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Sons of Mississippi: A Story of Race and Its Legacy
New York: Vintage (2004).
Paperback. Not Signed. $15.00
They stand as unselfconscious as if the photograph
were being taken at a church picnic and not during one of the pitched
battles of the civil rights struggle. None of them knows that the image
will appear in "Life "magazine" "or that it will become an icon of its
era. The year is 1962, and these seven white Mississippi lawmen have
gathered to stop James Meredith from integrating the University of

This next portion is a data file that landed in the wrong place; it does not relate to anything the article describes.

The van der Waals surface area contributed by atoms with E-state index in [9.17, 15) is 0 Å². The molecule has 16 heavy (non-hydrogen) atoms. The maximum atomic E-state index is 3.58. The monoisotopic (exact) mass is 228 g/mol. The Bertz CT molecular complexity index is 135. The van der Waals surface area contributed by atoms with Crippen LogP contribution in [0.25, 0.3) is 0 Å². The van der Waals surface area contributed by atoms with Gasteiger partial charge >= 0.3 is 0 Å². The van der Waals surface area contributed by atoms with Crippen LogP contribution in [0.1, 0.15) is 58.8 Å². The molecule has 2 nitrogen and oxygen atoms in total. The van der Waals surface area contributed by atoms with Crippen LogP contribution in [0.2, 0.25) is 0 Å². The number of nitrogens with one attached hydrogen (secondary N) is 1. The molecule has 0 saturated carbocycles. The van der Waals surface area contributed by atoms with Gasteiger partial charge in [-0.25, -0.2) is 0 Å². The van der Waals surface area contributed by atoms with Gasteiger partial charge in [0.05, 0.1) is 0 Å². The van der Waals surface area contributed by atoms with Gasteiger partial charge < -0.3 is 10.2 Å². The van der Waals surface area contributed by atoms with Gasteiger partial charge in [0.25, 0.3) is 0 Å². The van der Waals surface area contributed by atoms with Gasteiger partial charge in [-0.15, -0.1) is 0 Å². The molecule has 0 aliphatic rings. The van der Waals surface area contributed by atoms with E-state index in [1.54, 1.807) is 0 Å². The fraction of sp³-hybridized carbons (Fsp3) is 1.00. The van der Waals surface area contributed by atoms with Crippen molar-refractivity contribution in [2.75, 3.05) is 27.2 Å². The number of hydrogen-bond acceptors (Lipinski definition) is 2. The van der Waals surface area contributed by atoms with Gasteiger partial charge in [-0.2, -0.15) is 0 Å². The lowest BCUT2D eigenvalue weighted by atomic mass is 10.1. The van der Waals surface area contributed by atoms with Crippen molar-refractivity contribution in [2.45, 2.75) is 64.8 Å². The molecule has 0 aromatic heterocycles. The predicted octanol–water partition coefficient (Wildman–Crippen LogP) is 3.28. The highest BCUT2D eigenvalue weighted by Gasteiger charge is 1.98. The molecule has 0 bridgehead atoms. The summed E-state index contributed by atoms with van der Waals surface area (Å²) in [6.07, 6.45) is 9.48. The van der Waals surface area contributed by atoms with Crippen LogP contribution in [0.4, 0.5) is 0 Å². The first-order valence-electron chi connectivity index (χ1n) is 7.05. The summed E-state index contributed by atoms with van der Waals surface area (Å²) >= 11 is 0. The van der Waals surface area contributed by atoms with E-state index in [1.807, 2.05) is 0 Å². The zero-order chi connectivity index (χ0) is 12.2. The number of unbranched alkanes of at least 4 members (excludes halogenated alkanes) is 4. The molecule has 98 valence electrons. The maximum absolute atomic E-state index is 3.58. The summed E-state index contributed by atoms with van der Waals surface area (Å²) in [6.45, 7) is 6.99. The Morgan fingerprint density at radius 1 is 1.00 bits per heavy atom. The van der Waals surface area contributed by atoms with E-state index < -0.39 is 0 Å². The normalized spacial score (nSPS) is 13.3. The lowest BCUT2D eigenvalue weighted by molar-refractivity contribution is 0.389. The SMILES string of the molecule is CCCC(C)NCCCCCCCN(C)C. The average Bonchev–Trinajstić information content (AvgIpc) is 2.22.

Mississippi. One of them is swinging a billy club.
More than thirty years later, award-winning journalist and author Paul Hendrickson sets out to discover who these men were, what happened to them after the photograph was taken, and how racist attitudes shaped the way they lived their lives. But his ultimate focus is on their children and grandchildren, and how the prejudice bequeathed by the fathers was transformed, or remained untouched, in the sons.
Sons of Mississippi is a scalding yet redemptive work of social history, a book of eloquence and subtlely that tracks the movement of racism across three generations and bears witness to its ravages among both black and white Americans.